Everyone in my tent finished day one which is great start.
Tonight we are sleeping in a small village called Tushpushka.
Overall impressions of day – I feel my training schedule really helped. I felt strong all day and hope tomorrow will be another good day. No blisters and stiff legs, although my backpack is too heavy and I will have to reduce the weight tonight.
Tomorrow’s stage 2 will cover 39km and is called Tashpushka.
I had a great day, finishing the 39km distance.
Today’s course was called “Mars in the Gobi”. The first part was again very undulating, with more ups than down, than a fairly flat 10km over open veld to the third checkpoint, and then a big 4km climb before a steep 4km downhill, and a final flat 2km.
After a slow first few kms with stiff legs from yesterday, I started feeling stronger and stronger and passed a number of runners over the last 20km.
The course remains very rocky, and although I still don’t have any blisters, my feet are sore. However, no blisters are a big bonus and I hope this situation remains the same for the rest of the race.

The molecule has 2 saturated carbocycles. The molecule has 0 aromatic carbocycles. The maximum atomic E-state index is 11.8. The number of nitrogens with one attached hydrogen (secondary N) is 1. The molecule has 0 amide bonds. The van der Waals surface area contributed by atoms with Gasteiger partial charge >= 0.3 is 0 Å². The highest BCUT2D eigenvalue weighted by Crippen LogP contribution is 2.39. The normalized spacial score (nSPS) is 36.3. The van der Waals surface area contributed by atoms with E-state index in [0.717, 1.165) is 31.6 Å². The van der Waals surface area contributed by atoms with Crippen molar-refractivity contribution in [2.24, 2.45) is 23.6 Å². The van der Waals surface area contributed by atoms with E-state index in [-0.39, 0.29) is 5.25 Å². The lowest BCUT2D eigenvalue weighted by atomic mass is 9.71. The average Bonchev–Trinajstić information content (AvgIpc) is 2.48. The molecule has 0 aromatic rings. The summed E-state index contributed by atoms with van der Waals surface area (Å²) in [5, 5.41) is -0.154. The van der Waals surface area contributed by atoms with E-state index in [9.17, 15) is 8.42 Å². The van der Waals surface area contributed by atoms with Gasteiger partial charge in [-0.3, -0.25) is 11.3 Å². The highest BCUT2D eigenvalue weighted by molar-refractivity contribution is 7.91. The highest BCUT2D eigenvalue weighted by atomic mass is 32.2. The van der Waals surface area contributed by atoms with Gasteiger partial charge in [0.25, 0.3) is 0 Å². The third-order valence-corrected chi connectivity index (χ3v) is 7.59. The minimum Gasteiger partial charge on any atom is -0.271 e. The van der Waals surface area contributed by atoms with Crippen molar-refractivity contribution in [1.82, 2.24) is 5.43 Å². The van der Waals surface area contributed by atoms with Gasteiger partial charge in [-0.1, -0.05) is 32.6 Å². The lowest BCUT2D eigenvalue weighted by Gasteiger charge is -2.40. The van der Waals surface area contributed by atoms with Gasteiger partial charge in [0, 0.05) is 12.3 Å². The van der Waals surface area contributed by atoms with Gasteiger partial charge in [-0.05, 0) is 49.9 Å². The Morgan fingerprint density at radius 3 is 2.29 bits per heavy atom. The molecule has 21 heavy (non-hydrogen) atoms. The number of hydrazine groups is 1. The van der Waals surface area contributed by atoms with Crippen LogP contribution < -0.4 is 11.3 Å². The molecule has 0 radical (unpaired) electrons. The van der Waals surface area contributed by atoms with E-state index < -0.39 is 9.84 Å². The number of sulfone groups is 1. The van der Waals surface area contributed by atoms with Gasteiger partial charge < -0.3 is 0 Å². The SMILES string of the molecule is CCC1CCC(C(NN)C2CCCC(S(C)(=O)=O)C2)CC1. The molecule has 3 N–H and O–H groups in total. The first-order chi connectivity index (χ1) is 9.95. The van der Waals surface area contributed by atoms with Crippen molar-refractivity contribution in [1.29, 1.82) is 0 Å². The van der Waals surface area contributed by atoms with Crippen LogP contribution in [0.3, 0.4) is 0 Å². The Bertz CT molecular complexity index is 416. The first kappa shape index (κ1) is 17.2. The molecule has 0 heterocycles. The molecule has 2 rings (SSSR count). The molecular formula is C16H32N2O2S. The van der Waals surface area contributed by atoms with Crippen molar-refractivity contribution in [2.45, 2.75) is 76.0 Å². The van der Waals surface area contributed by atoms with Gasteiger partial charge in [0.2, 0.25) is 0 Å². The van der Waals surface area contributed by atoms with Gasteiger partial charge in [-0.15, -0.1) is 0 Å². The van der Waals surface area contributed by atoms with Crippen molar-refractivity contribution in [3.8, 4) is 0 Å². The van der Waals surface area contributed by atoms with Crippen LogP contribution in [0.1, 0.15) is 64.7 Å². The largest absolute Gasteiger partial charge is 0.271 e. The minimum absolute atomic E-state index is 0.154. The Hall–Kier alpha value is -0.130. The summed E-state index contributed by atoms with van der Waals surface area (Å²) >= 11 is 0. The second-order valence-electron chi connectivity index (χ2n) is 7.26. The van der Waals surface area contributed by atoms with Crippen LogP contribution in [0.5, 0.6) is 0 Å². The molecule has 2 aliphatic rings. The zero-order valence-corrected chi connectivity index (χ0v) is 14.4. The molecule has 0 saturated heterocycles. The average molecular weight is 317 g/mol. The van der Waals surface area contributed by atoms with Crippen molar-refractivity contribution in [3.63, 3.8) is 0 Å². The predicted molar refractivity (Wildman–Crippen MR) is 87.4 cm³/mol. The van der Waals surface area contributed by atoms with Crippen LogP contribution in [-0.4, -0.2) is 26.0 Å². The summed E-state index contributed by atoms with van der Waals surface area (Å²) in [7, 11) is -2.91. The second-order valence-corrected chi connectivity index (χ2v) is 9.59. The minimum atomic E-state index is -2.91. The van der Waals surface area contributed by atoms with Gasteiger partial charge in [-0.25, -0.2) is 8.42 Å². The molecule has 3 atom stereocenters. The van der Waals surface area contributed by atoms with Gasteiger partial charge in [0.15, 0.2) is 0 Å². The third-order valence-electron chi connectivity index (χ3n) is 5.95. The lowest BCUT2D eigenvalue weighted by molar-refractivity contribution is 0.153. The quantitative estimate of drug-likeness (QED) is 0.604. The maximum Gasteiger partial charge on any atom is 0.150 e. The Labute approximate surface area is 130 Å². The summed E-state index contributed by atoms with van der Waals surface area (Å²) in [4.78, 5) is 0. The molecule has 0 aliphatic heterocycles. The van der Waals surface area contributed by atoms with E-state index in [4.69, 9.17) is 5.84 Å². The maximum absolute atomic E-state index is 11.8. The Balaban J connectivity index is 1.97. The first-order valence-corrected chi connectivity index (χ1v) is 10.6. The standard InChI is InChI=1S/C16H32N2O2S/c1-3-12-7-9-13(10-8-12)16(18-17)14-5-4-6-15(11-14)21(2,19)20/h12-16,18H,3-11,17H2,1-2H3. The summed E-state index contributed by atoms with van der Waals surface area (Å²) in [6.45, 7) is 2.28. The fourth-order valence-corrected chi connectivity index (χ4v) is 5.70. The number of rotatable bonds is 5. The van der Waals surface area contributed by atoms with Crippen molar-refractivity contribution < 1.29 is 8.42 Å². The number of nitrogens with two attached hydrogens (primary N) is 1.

After staying in the Tashpushka village last night, we are back in our tented village today in what looks like a cut-down wheat field.
We have a great tent with everyone getting along without any issues
Tomorrow’s third stage is called “Langerville” and will be 35.6km in length.
End of stage 3. The stage was called “Langerville”.
Today was a tough day at the office.
Although my position for today is disappointing, many competitors finished quite close together, so hopefully my overall position is still not too bad.
Today was just one big uphill over rocks and gravel. We crossed many canyons and river beds. We started at 1663m, checkpoint 1 was at 1793m, checkpoint 2 at 1890m, checkpoint 3 at 2100m, and the finish at 2525m – a net gain of almost 900m!